With Jane Austen’s sharp social commentary and observations about Regency era rules and conventions in her novels, I can’t help but think she would approve of such improvements on the original series. Some aspects of this series and historical romance in general may bother some traditionalists, however. After all, very little of what we like to see in these stories is historically accurate. If accuracy bothers you, then stay away from Renaissance festivals and Star Trek. Bridgerton is more like historical fantasy than anything, and in today’s world, fantasy is medicine.  Similarly, some may complain about problematic plot points such as a nonconsensual sexual encounter in the first season (which is faithful to the book and crucial to the storyline). Since it is perpetrated by a woman, audiences don’t seem as troubled, but yet it still exists. To be fair to Shondaland, consent seems critical to much of the series, especially in at least one scene, the carriage episode in Season Three, when permission is given no less than three times. IYKYK. Gone are the male dominated bodice rippers of the 70’s. Rimes clearly plays to her legions of female fans when she gives them what they crave in contemporary media–female agency. Similarly, Bridgerton is not only about women’s control, but about the female gaze. Quinn, Rimes, and Penelope tell their own stories for the benefit primarily of women. The male actors share a substantial portion of nude scenes, female pleasure becomes the focus of many of the encounters, and I was fascinated to see a scene in Season One when the heroine swoons at the object of her affection as he savors ice cream. Rimes has clearly thought this through even down to dairy consumption.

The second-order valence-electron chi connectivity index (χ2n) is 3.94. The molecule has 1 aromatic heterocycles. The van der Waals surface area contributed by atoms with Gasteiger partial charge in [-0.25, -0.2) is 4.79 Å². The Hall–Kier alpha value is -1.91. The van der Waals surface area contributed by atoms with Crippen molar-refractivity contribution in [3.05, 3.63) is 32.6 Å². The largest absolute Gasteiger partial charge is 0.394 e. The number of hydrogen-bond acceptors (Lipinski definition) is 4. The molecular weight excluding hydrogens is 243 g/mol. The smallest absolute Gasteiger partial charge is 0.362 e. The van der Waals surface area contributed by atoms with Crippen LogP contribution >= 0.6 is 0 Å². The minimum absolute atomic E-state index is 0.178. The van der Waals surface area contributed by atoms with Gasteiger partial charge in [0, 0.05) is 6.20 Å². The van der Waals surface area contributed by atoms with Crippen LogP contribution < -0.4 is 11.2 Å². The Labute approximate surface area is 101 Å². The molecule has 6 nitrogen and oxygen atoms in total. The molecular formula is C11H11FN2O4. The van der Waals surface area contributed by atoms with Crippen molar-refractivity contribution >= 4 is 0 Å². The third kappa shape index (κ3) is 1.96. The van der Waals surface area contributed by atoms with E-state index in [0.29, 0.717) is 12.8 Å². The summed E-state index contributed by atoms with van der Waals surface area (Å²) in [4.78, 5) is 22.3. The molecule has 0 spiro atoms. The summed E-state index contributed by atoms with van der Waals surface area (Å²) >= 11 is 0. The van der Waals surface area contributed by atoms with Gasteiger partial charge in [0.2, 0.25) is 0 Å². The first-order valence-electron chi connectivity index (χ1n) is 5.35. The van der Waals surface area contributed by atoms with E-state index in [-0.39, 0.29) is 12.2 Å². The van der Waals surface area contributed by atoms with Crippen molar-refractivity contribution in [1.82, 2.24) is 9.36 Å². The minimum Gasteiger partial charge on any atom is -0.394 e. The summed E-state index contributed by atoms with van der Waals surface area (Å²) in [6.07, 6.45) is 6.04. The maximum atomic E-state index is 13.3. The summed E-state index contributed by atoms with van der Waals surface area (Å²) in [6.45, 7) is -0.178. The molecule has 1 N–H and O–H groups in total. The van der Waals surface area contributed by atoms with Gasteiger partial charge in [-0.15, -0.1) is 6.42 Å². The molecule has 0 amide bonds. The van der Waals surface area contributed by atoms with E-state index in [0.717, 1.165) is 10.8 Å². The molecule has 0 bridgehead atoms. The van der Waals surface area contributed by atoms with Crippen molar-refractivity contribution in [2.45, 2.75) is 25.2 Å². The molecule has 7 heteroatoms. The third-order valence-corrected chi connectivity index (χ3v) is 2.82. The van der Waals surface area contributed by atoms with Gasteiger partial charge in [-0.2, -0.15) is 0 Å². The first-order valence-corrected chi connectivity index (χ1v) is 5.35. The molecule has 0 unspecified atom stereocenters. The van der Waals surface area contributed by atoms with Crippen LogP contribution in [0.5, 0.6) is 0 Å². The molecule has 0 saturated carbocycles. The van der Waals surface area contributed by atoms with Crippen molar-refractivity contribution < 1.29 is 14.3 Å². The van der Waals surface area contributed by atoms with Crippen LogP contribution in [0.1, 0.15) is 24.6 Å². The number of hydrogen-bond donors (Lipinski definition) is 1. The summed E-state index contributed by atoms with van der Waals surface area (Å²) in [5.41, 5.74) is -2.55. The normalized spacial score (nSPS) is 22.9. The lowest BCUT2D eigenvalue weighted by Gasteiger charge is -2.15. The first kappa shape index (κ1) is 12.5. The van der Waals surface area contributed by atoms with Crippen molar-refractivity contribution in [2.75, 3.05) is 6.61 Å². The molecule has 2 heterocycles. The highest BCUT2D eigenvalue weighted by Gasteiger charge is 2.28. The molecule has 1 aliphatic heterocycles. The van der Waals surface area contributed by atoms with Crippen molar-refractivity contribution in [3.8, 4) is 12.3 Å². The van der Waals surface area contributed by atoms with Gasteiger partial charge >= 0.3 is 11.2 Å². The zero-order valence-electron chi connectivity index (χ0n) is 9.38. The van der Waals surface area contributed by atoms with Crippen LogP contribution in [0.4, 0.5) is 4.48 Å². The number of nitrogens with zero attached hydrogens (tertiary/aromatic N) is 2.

Rimes does not only give plenty of attention to female desire, she also gives screentime to characters who are LGBTQ, disabled, and mentally ill, and characters not only of other races, but other cultures, individuals who don’t often appear in historical romances that tend to preserve the status quo. It can be jarring to see an aristocrat in a wheelchair or a debutante using sign language, but necessary to paint a complete picture of society. Historical romances may never include realities such as body hair and bad teeth, but they should certainly portray the full range of the human experience.

Whether or not Rimes adapts all eight of the novels in the series to the screen remains to be seen. She is contracted to complete at least one more season, though has not yet announced which sibling’s story will be portrayed. Despite the fact that even the Jane Austen canon arguably contains only six novels, I predict with Shonda’s popularity, she will be signed on to give us the entire series. Until the second part of Season Three is released in June, speculation will remain fever-pitched. Social media is already awash with clips, interviews, and theories about what details from the novel will be included. A Bridgerton summer is a steamy summer indeed. Until the next season comes out, we will have novels to keep us occupied, and hopefully, down the line, more screen adaptations from other talented historical romance writers like Lisa Kleypas or Sarah Maclean. It’s time for this genre to be given the attention and screen time it deserves. Jane would certainly want it that way. 

Rachel Evans
Rachel Evans